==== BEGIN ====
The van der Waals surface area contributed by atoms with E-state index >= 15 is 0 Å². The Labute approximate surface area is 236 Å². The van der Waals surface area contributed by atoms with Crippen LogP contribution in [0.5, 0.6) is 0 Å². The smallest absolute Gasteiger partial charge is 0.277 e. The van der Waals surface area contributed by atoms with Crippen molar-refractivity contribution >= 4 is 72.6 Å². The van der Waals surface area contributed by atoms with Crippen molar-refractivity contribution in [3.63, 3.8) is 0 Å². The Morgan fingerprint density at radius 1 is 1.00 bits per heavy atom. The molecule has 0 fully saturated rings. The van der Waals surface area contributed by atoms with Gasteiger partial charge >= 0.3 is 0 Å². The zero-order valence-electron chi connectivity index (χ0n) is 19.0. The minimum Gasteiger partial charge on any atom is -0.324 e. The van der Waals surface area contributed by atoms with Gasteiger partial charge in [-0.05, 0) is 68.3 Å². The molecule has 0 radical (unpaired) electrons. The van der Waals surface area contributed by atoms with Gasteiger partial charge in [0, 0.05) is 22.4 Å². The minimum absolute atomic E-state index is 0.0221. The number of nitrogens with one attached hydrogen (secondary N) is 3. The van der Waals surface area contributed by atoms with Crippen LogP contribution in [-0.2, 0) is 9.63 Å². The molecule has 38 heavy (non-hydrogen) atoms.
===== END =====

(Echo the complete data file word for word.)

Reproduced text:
The van der Waals surface area contributed by atoms with E-state index >= 15 is 0 Å². The Labute approximate surface area is 236 Å². The van der Waals surface area contributed by atoms with Crippen LogP contribution in [0.5, 0.6) is 0 Å². The smallest absolute Gasteiger partial charge is 0.277 e. The van der Waals surface area contributed by atoms with Crippen molar-refractivity contribution >= 4 is 72.6 Å². The van der Waals surface area contributed by atoms with Crippen molar-refractivity contribution in [3.63, 3.8) is 0 Å². The Morgan fingerprint density at radius 1 is 1.00 bits per heavy atom. The molecule has 0 fully saturated rings. The van der Waals surface area contributed by atoms with Gasteiger partial charge >= 0.3 is 0 Å². The zero-order valence-electron chi connectivity index (χ0n) is 19.0. The minimum Gasteiger partial charge on any atom is -0.324 e. The van der Waals surface area contributed by atoms with Gasteiger partial charge in [-0.05, 0) is 68.3 Å². The molecule has 0 radical (unpaired) electrons. The van der Waals surface area contributed by atoms with Gasteiger partial charge in [0, 0.05) is 22.4 Å². The minimum absolute atomic E-state index is 0.0221. The number of nitrogens with one attached hydrogen (secondary N) is 3. The van der Waals surface area contributed by atoms with Crippen LogP contribution in [-0.2, 0) is 9.63 Å². The molecule has 38 heavy (non-hydrogen) atoms.